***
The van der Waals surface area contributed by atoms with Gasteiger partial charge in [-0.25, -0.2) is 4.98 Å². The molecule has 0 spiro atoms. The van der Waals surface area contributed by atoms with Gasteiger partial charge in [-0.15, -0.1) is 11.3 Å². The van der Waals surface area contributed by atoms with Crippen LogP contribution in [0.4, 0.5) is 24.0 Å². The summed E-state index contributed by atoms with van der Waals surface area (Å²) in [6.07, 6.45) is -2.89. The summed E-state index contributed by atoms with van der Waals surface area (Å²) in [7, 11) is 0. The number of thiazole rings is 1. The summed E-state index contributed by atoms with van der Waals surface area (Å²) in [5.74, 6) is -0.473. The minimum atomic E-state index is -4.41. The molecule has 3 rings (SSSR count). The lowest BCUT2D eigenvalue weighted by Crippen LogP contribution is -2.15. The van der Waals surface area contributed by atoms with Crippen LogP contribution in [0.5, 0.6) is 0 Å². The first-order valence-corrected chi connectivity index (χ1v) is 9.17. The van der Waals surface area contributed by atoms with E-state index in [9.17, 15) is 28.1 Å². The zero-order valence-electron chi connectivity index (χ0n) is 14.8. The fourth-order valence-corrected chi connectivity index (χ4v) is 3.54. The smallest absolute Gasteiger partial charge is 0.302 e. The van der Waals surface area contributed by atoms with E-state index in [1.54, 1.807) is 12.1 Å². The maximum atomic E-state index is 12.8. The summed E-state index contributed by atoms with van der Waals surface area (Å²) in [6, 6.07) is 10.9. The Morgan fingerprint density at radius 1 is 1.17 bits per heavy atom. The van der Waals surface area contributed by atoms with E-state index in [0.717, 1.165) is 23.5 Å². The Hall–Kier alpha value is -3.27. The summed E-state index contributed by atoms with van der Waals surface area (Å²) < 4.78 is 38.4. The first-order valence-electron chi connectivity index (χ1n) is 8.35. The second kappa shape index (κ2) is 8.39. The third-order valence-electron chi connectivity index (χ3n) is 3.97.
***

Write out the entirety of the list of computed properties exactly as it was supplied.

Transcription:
The van der Waals surface area contributed by atoms with Gasteiger partial charge in [-0.25, -0.2) is 4.98 Å². The molecule has 0 spiro atoms. The van der Waals surface area contributed by atoms with Gasteiger partial charge in [-0.15, -0.1) is 11.3 Å². The van der Waals surface area contributed by atoms with Crippen LogP contribution in [0.4, 0.5) is 24.0 Å². The summed E-state index contributed by atoms with van der Waals surface area (Å²) in [6.07, 6.45) is -2.89. The summed E-state index contributed by atoms with van der Waals surface area (Å²) in [7, 11) is 0. The number of thiazole rings is 1. The summed E-state index contributed by atoms with van der Waals surface area (Å²) in [5.74, 6) is -0.473. The minimum atomic E-state index is -4.41. The molecule has 3 rings (SSSR count). The lowest BCUT2D eigenvalue weighted by Crippen LogP contribution is -2.15. The van der Waals surface area contributed by atoms with Crippen LogP contribution in [0.5, 0.6) is 0 Å². The first-order valence-corrected chi connectivity index (χ1v) is 9.17. The van der Waals surface area contributed by atoms with E-state index in [9.17, 15) is 28.1 Å². The zero-order valence-electron chi connectivity index (χ0n) is 14.8. The fourth-order valence-corrected chi connectivity index (χ4v) is 3.54. The smallest absolute Gasteiger partial charge is 0.302 e. The van der Waals surface area contributed by atoms with E-state index in [1.54, 1.807) is 12.1 Å². The maximum atomic E-state index is 12.8. The summed E-state index contributed by atoms with van der Waals surface area (Å²) in [6, 6.07) is 10.9. The Morgan fingerprint density at radius 1 is 1.17 bits per heavy atom. The van der Waals surface area contributed by atoms with E-state index in [0.717, 1.165) is 23.5 Å². The Hall–Kier alpha value is -3.27. The summed E-state index contributed by atoms with van der Waals surface area (Å²) < 4.78 is 38.4. The first-order valence-electron chi connectivity index (χ1n) is 8.35. The second kappa shape index (κ2) is 8.39. The third-order valence-electron chi connectivity index (χ3n) is 3.97.